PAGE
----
I am reading Chriswell & Hodges which says (p. 7)
A sequent is an expression
$(Γ \vdash ψ)$
where $ψ$ is a statement and $Γ$ is a set of statements. The sequent $(Γ \vdash ψ)$ means
(2.2) There is a proof whose conclusion is $ψ$ and whose undischarged assumptions are all in the set $Γ$.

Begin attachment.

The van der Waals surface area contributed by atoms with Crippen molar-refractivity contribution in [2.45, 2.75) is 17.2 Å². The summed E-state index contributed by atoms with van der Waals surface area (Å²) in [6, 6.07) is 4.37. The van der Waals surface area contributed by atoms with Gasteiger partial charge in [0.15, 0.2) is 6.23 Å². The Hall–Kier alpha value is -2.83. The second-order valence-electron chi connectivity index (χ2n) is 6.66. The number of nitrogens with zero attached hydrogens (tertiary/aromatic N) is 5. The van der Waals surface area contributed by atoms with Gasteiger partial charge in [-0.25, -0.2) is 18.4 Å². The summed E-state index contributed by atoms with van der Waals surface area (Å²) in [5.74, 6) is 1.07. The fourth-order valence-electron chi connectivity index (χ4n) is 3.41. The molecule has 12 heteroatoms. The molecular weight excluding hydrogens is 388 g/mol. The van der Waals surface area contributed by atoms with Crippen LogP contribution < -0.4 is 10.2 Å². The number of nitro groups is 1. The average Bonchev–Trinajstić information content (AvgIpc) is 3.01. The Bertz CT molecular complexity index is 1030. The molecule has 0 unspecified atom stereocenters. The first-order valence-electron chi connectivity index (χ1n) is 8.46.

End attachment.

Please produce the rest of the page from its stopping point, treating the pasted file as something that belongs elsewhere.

When (2.2) is true, we say that the sequent is correct.
Why are the authors using 'true' and 'correct' instead of just 'true'? Is there some difference between the meaning of the two words?